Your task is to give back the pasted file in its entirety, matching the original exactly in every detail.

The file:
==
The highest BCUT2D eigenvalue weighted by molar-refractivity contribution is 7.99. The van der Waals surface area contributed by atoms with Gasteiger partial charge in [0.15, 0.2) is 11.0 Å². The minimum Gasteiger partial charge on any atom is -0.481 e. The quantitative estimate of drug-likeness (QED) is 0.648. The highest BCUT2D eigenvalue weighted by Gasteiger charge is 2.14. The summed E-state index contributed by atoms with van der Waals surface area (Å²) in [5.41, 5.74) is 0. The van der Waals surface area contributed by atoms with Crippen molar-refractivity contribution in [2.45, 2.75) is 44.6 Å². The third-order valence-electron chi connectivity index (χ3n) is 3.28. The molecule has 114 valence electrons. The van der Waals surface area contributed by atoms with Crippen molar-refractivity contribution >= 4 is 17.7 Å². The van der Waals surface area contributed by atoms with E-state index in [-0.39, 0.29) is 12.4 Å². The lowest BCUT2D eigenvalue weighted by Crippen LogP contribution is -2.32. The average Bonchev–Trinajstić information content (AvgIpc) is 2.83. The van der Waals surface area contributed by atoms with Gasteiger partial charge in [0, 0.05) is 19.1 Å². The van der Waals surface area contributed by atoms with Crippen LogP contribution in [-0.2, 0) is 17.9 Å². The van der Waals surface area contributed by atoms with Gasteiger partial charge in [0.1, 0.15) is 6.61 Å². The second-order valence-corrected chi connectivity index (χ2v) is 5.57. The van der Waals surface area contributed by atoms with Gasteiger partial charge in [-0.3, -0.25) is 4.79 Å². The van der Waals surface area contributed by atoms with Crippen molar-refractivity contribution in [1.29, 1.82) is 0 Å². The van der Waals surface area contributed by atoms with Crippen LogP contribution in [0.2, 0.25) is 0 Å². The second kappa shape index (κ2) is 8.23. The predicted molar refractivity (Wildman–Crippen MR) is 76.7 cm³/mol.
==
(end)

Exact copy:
The highest BCUT2D eigenvalue weighted by molar-refractivity contribution is 7.99. The van der Waals surface area contributed by atoms with Gasteiger partial charge in [0.15, 0.2) is 11.0 Å². The minimum Gasteiger partial charge on any atom is -0.481 e. The quantitative estimate of drug-likeness (QED) is 0.648. The highest BCUT2D eigenvalue weighted by Gasteiger charge is 2.14. The summed E-state index contributed by atoms with van der Waals surface area (Å²) in [5.41, 5.74) is 0. The van der Waals surface area contributed by atoms with Crippen molar-refractivity contribution in [2.45, 2.75) is 44.6 Å². The third-order valence-electron chi connectivity index (χ3n) is 3.28. The molecule has 114 valence electrons. The van der Waals surface area contributed by atoms with Crippen molar-refractivity contribution >= 4 is 17.7 Å². The van der Waals surface area contributed by atoms with E-state index in [-0.39, 0.29) is 12.4 Å². The lowest BCUT2D eigenvalue weighted by Crippen LogP contribution is -2.32. The average Bonchev–Trinajstić information content (AvgIpc) is 2.83. The van der Waals surface area contributed by atoms with Gasteiger partial charge in [0, 0.05) is 19.1 Å². The van der Waals surface area contributed by atoms with Crippen LogP contribution in [-0.2, 0) is 17.9 Å². The van der Waals surface area contributed by atoms with Gasteiger partial charge in [0.1, 0.15) is 6.61 Å². The second-order valence-corrected chi connectivity index (χ2v) is 5.57. The van der Waals surface area contributed by atoms with Gasteiger partial charge in [-0.3, -0.25) is 4.79 Å². The van der Waals surface area contributed by atoms with Crippen molar-refractivity contribution in [1.29, 1.82) is 0 Å². The van der Waals surface area contributed by atoms with Crippen LogP contribution in [0.2, 0.25) is 0 Å². The second kappa shape index (κ2) is 8.23. The predicted molar refractivity (Wildman–Crippen MR) is 76.7 cm³/mol.